The state Minister for Energy and Resources says there must be a plan to progressively rehabilitate Victoria’s four coal mines.
The State Government will reopen the Hazelwood mine fire inquiry to investigate mine rehabilitation and air pollution concerns.
The inquiry will open again next month and will also investigate claims of premature deaths related to last year’s 45-day fire.
Minister Lily D’Ambrosio said more than $6 million would also be spent on closing the regulatory gaps in assessing the fire risk of mines.
She said the inquiry would make recommendations on how to best to rehabilitate the state’s coal mines in the Latrobe Valley and Anglesea.
“We need to ensure that each of the four mines does progressive rehabilitation for the life of these mines in a way that is best practice internationally and that is a focus that we’re very committed to doing and it’s part of rebuilding the trust with the broader community,” she said.
“We know that mines are very susceptible not just to fire, but to flood, and to land subsidence and it’s critical that we actually have a whole picture of the particular risks that are particular to each of the four mines across Victoria.”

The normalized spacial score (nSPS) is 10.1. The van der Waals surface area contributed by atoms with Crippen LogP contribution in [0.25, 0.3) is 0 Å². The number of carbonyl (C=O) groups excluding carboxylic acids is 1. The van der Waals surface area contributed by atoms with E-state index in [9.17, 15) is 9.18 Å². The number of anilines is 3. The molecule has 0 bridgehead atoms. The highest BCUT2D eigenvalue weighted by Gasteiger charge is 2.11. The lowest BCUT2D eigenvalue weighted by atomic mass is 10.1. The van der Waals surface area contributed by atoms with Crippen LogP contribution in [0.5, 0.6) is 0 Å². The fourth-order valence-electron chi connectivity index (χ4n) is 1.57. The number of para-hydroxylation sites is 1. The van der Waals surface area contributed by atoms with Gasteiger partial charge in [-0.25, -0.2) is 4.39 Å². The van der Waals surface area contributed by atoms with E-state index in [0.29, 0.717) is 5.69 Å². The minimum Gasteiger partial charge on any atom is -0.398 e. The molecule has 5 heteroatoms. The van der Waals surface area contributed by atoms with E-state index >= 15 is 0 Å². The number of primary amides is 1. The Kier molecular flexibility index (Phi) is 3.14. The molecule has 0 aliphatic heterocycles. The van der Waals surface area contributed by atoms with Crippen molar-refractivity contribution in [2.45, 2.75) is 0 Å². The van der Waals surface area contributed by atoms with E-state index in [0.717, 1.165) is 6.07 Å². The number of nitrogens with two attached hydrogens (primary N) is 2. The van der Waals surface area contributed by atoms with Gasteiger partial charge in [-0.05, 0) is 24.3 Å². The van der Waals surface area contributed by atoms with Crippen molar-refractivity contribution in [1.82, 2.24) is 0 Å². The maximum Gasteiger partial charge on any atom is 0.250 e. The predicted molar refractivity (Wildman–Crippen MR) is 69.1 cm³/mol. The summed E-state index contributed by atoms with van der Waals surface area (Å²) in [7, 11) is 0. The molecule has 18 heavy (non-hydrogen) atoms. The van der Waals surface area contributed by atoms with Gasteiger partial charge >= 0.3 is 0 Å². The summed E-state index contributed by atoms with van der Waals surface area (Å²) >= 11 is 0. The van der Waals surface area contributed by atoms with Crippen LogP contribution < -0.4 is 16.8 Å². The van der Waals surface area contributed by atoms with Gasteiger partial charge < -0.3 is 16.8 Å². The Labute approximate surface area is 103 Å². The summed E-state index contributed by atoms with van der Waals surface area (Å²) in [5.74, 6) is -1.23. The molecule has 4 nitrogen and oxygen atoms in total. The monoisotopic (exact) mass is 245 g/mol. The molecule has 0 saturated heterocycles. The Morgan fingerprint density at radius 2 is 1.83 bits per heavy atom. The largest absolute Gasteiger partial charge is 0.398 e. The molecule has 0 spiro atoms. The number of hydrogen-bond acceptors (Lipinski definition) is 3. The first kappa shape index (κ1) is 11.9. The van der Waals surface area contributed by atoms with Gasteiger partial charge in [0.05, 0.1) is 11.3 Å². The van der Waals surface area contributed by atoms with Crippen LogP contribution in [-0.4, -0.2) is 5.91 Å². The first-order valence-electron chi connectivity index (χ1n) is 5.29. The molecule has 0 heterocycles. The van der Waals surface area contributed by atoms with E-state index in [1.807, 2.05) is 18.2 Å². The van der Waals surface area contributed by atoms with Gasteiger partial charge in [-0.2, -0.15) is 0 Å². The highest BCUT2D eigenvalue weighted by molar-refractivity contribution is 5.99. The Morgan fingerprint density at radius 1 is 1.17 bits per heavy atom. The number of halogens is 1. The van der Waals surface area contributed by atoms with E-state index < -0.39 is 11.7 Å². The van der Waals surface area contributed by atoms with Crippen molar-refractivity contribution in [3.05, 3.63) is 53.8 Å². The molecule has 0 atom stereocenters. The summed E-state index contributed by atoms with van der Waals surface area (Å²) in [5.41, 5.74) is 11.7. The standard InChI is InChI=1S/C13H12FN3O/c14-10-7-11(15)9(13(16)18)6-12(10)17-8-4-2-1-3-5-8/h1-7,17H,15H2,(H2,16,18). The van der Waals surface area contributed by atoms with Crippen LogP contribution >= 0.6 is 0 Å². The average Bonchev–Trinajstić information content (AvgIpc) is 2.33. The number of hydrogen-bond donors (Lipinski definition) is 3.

Meanwhile, a community group is calling for the immediate deployment of additional medical professionals in the Latrobe Valley.
Voices of the Valley has welcomed the reopening of the Hazelwood mine fire inquiry but said residents needed help now.
The group’s president, Wendy Farmer, said some residents had experienced ongoing respiratory problems and infections since the fire.
She said some people had found it difficult to access medical help.
“The community needs clinical health help now, they need heart specialists, they need all sorts of specialists,” she said.
“There shouldn’t be any reason why this can’t run along a long-term health study.”
Premier Daniel Andrews said he had asked the Health Minister to look into the matter.